Many brokers have left Wall Street after the recent investment banks collapse. Probably in the range of 300-500,000 people have seen their jobs disapperaring or on the brink of extinction, due to the recent bank losses. In this blog, doitinvest.com will try to share what happened with those lives after they left Wall Street.Read More »Life after Wall Street
Retiring money from your bank account was a cumbersome process in the great depression crisis in 1929-1933. You had to find out the deposit papers, line in an incredibly long queue, which could have lasted days. Plus that often the money ceased to be available right in front of you.Read More »Silent Run on the Banks
Of course in hindisght it is always easy to make comments in hindsight and we at www.doitinvest.com can be accused in this blog that this is exactly what we are doing. But without these analysis we would not learn from mistakes and of course we would be doomed to repeat them, which is not the wish of our readers I guess.Read More »Investment banks shares – crap or fate?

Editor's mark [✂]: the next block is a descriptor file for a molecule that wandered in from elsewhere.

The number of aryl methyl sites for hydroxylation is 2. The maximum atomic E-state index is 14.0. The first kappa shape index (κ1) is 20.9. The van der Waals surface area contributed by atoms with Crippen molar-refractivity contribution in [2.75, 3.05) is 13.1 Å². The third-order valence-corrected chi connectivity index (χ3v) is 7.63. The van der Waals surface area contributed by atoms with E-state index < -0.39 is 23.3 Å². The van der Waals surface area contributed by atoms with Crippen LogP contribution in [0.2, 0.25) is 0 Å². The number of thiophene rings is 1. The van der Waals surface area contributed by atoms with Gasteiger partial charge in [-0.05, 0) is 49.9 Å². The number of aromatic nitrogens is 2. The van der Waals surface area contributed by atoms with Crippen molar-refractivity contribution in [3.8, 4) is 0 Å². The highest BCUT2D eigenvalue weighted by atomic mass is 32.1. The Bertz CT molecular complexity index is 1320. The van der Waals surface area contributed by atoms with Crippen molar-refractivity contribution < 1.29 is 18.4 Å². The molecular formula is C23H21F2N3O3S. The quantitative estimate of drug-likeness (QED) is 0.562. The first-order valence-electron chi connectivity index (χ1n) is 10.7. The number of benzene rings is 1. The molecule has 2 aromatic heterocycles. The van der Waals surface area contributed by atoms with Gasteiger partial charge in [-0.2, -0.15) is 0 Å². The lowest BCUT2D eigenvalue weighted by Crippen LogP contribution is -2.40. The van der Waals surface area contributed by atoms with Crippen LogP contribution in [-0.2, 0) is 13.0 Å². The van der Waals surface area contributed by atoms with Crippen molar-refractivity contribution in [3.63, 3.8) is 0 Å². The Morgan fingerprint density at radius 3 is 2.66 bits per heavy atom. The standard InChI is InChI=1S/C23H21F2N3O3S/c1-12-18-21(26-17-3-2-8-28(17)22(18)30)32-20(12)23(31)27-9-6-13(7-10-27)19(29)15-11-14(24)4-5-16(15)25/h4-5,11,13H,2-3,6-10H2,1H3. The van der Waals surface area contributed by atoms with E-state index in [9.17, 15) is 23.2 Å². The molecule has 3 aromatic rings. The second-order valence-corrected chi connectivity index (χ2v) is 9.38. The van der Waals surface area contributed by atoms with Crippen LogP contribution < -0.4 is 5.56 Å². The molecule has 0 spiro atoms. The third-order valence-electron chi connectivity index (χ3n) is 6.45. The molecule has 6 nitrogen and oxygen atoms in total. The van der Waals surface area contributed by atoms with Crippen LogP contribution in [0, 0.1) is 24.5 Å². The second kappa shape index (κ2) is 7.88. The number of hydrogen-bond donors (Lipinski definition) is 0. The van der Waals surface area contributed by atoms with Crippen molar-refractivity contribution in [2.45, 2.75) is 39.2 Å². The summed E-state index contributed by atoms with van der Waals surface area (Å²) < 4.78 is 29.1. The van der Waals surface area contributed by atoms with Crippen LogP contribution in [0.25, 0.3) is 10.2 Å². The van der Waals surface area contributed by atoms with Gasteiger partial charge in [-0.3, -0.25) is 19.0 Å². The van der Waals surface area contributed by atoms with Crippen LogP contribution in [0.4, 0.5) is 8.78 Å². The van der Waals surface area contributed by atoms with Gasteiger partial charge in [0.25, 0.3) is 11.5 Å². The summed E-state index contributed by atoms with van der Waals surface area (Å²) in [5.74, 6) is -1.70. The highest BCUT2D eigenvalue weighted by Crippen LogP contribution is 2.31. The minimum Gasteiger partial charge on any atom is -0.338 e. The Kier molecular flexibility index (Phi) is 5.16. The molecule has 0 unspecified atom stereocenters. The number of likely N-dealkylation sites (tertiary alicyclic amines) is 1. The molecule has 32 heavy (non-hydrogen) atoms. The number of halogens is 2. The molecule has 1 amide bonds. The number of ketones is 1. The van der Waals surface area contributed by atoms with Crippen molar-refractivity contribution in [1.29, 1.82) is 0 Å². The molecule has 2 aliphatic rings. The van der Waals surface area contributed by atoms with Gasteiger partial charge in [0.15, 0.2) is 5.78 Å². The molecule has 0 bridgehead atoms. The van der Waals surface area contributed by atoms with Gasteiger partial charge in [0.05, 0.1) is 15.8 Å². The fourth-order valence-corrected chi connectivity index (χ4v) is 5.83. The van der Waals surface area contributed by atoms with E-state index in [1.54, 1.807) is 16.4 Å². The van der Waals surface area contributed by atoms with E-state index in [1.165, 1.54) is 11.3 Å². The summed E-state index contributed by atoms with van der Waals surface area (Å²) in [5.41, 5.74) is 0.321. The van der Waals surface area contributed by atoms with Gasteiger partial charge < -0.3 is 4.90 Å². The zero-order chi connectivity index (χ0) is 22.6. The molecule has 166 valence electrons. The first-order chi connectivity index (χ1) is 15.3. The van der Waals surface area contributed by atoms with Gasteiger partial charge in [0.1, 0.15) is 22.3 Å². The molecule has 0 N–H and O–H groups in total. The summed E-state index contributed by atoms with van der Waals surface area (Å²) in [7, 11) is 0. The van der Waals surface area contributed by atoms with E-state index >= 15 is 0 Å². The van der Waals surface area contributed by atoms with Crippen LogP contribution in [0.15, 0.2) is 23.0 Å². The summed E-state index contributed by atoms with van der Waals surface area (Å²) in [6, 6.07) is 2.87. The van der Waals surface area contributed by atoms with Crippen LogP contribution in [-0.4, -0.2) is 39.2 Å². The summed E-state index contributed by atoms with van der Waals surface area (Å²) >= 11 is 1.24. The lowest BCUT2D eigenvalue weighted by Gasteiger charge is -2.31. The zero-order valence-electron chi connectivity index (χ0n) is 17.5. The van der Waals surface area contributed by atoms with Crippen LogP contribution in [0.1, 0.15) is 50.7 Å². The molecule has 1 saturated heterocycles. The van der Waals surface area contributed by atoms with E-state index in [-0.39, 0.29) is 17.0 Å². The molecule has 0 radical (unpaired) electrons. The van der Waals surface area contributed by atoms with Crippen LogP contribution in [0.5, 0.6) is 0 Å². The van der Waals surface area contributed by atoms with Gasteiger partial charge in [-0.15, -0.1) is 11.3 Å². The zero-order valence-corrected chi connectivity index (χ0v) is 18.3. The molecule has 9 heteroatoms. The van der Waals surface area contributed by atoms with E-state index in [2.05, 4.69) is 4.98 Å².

If you are one of those investors who get scared when things go ugly, of course the answer is not. After all, seeing the banks shares crushing, the prices of raw materials going up and making 50% of some sectors’ companies going bankrupt and the job cuts in the US, all this gets kind of scary.Read More »Is it still worth to invest in a credit crunch?
Interestingly enough, this week the sterling pound has dropped to its lowest level in 12 years against a broad basket of currencies amid a wave of weak economic performance indicators released. This GBP weakening kept alive a talk about a cut in interest rates by the Bank of England. Sterling’s trade weighted index hit 89,5, the lowest level since October 1996, and the pound fell close to a record low against the Euro.
In the second quarter, UK’s economy virtually grounded to a halt, whilst the houses prices fell at the fastest pace since August 1991. Even worse, the UK retail sales plunged to their lowest level in 25 years. This raised expectations of interest rates cut, which would further undermine the pound’s appeal to investors. “The recent ULK data have been universally bearish for the pound and the path of least resistance remains further weakness”, said a JP Morgan analyst.